Perhaps the earliest known bathtub is from the palace at Knossos from the late Bronze Age (c. 1500 BC). The bathtub belonged to King Minos’ queen and was made of painted terracotta. Although the palace enjoyed running water carried from an aqueduct via terracotta pipes, the bathtub was evidently filled and emptied by hand, since there was no hole for drainage. Legend tells us that Cleopatra bathed in ass’s milk to keep her skin soft and youthful — perhaps it was the same for Minos’ queen?
In ancient Rome, public baths were an important center of social life, but the rich and powerful still sometimes opted to bathe in private. Wealthy and even middle-class homes were connected via lead pipes to the aqueducts, and people could turn the flow on and off with taps. Several Roman aqueducts were destroyed or neglected during the Empire’s fall, so running water became a rare luxury.
Still, private bathing was also frequent during the medieval era. Even lower-class people kept basins and ewers with fresh-ish water to wash their hands and faces before meals and throughout the day. Wooden barrel-like tubs were lined with fabric and used for personal baths. Often the water would be cold. In winter months and wealthier households, the water would be heated in kettles or by throwing stones on the fire and then plunking them in the cold tub. Mostly these tubs would be brought into the bather's bedroom (if it was separate from the other rooms), but some fancier homes had dedicated bath rooms, sometimes with tiled floors and hot water heaters. Since tubs were portable, they could also be brought out of doors for plein air bathing, and wealthy travelers would bring their own tubs with them for bathing on the road.
It was considered a necessary part of polite hospitality to offer your houseguests a bath. Bathers were often served food and drink in the tub, and bathed with the help of servants.
During the Renaissance, water was seen as a potentially lethal substance. The French royal surgeon Ambroise Paré, who treated four 16th-century French kings, warned of water’s effect on the body, “the flesh and the whole disposition of the body are softened and the pores open, and as a result, pestiferous vapour can rapidly enter the body and cause SUDDEN DEATH, as has frequently been observed.” Since the appearance of cleanliness was important, medical manuals would advise people to only wash those parts that were visible to others: faces, hands, ears, neck.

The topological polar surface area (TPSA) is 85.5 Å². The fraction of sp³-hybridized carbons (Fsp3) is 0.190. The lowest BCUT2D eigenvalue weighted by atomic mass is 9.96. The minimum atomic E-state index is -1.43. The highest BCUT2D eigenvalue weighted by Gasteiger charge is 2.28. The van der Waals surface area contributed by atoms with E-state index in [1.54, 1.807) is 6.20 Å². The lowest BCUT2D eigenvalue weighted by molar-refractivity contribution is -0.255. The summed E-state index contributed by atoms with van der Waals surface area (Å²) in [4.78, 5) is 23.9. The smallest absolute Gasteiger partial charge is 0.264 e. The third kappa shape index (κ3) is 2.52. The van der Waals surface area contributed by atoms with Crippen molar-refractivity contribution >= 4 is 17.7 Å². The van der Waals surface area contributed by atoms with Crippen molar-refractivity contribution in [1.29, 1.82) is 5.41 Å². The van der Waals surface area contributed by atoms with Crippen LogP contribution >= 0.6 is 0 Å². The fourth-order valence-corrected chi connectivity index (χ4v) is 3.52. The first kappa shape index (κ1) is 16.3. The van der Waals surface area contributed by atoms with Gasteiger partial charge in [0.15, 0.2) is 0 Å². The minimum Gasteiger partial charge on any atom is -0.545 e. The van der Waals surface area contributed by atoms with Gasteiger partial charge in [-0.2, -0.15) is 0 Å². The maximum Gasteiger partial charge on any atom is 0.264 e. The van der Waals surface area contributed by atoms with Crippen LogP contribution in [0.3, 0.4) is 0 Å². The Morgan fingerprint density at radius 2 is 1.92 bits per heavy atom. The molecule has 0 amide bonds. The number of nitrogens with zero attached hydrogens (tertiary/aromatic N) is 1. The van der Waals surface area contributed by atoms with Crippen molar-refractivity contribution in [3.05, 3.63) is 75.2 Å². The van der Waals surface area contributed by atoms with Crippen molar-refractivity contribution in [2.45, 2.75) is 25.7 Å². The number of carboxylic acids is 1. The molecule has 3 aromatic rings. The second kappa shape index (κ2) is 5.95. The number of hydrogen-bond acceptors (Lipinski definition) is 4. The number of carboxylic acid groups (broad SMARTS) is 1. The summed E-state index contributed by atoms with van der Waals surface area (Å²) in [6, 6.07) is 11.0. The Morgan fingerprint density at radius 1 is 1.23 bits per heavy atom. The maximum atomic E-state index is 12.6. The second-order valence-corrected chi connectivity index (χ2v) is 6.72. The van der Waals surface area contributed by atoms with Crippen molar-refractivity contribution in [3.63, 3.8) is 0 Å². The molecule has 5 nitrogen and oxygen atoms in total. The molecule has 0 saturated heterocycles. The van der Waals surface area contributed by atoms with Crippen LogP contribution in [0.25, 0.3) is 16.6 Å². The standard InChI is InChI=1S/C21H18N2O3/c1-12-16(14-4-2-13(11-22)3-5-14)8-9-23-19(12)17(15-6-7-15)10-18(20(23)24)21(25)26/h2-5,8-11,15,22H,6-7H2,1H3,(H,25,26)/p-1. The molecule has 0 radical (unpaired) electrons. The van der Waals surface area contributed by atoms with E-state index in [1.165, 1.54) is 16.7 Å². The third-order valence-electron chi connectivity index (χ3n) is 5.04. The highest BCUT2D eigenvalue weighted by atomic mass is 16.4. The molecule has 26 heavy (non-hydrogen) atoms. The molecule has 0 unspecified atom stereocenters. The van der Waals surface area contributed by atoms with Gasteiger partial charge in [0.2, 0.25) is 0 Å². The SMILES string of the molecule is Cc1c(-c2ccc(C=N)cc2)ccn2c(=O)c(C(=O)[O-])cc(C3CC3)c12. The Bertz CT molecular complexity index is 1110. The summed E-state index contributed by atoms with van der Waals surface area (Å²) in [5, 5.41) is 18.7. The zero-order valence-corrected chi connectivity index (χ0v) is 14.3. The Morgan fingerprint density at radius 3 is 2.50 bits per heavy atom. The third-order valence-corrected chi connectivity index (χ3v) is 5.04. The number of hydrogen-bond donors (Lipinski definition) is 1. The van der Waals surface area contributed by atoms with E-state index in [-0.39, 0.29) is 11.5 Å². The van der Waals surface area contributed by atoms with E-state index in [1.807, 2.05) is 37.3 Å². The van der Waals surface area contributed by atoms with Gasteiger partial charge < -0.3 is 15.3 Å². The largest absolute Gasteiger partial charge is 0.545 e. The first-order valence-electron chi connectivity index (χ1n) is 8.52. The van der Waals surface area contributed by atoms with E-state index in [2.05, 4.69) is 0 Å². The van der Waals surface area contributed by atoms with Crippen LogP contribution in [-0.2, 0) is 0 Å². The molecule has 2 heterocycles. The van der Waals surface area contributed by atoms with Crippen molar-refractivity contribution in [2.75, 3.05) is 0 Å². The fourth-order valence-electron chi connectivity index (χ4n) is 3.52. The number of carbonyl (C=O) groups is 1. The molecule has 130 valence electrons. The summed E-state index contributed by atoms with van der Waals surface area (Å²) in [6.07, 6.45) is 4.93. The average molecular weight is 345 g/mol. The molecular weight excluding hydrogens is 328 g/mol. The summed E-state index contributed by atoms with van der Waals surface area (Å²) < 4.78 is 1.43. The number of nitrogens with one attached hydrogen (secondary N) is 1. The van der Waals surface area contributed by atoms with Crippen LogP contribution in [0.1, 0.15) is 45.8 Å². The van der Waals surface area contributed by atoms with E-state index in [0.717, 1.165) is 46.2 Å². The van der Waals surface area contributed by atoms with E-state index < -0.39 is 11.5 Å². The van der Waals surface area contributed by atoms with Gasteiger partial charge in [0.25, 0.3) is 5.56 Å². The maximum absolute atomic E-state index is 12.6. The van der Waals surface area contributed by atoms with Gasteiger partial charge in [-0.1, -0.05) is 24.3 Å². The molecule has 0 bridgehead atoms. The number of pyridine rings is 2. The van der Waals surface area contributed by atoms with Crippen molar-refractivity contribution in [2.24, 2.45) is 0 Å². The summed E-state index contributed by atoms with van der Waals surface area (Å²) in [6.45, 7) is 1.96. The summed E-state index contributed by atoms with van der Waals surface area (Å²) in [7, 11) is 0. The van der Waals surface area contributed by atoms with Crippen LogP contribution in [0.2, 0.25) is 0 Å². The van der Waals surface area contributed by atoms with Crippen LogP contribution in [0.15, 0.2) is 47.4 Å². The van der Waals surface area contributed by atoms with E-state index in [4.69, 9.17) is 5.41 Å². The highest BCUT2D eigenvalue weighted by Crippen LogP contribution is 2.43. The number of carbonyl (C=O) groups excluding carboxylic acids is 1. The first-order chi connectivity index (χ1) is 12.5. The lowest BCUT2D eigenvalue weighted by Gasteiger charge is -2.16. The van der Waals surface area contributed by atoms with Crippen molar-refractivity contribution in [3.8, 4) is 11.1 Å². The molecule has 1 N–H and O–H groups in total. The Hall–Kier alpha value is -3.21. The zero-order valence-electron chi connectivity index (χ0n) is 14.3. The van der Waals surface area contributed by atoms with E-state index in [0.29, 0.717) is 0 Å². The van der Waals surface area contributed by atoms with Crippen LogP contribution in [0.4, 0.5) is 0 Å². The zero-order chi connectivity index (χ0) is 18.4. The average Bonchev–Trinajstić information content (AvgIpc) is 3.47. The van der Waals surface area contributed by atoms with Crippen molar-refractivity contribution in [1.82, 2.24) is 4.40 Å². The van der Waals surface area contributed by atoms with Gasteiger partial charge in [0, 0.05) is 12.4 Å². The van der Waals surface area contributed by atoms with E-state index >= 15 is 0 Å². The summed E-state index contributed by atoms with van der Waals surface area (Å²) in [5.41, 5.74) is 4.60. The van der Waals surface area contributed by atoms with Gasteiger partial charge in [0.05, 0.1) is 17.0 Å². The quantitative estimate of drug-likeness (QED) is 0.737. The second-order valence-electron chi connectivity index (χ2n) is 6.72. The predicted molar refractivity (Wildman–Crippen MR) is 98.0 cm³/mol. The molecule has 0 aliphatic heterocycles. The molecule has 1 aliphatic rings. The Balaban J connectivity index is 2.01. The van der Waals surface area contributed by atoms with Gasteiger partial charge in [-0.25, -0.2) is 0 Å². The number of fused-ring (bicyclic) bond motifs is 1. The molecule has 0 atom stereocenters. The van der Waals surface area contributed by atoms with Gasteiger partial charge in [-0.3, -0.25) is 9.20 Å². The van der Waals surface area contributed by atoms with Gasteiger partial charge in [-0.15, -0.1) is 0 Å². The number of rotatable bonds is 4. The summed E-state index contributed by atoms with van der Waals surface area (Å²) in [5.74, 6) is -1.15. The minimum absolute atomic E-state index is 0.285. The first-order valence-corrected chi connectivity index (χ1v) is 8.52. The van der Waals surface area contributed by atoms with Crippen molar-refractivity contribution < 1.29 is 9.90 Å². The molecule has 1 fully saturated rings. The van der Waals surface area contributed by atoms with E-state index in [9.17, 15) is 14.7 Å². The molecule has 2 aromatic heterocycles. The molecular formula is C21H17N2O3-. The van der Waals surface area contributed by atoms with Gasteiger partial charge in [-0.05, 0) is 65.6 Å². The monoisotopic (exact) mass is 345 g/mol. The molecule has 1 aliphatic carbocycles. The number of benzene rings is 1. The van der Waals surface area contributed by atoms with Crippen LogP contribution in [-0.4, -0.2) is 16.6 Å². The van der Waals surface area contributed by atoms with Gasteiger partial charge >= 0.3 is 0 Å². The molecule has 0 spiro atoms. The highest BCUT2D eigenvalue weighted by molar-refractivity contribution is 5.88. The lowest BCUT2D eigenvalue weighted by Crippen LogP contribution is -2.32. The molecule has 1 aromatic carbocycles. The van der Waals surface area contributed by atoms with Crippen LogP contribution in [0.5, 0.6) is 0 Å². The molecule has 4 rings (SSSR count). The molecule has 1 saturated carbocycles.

In fact, hygiene took a bit of a nosedive in Western Europe at this point, a fact we can glean from the bathing habits of various royals. Queen Elizabeth I was considered a paragon of cleanliness because she insisted on bathing at least once a month. In Inquisition-era Spain, bathing was forbidden and public baths shuttered because of the association with Jewish and Muslim ritual cleansing. Conversos were occasionally spotted and arrested because they would wash up before bedtime. Queen Isabella was shocked when Columbus reported that the Taíno people bathed daily; she claimed to have bathed only twice in her whole life.
Even those royals who bathed might not have smelled so sweet. Henry VIII was lucky enough to have his water heated on a stove and then pumped through pipes into his tub, but to this water he added the musk of a civet, which is a type of cat whose musk was thought to help heal the varicose ulcers on his leg.
In the early 18th century, linen came into use as underclothes, and it was thought to wick away perspiration and dirt, so that one only had to change one's underclothes in order to keep clean. But the smelliness of the French court has been greatly exaggerated. By the mid-18th century, French monarchs would bathe in copper tubs that were rolled into their rooms on casters. In most bathrooms throughout Versailles, servants carried cold water in and heated it in charcoal-fueled boilers. By the end of Louis XV's reign, he had running water in his bathroom, and he could control the temperature with taps. The destruction of Versailles' many bathrooms in the mid-19th century contributed to the general understanding of the palace as particularly filthy, but it wasn't really all that bad!
In the 19th century, medical development finally made the connection between hygiene and health, and frequent bathing once again became the norm. Most homes in London had running water by the 1830s, which meant that tubs could no longer be portable and therefore could use more heavy-weight materials. A typical early-19th-century bathtub was made of sheet copper, lead or zinc and clad in wood. By the 1860s, tubs were made of cast iron or solid porcelain, and started to look like our modern bathtubs.
The first clawfoot tub is generally attributed to both Kohler and the company that would become American Standard. Now that tubs were stationary fixtures in dedicated bath-rooms, they needed style to match the furniture. By the early 20th century, a new modernist focus on hygiene led to built-in tubs with no hard-to-clean floors beneath.
1 An illumination of Mary in her Bath, c. 1400-1410, from a Book of Hours now at the Hague, via larsdatter.com
2 A Roman porphyry tub used by the imperial household, 2nd-3rd c. AD, in the collection of the Metropolitan Museum of Art, New York
3 Jakob von Warte in his bath, an illumination from the Menasse Codex, c. 1300-1330, via the University of Heidelberg
4 A woodcut from Brunschwig, Buch zu Distillieren (1500), via gallowglass
5 A medieval-style bath set up at Leeds Castle, via Squidoo
6 A cartoon caricature of Queen Victoria in her bath, by Georges Tiret-Bognet (1855-circa 1930), via galerie-creation.com.
Related Post: Quick History: Public Baths & Bathing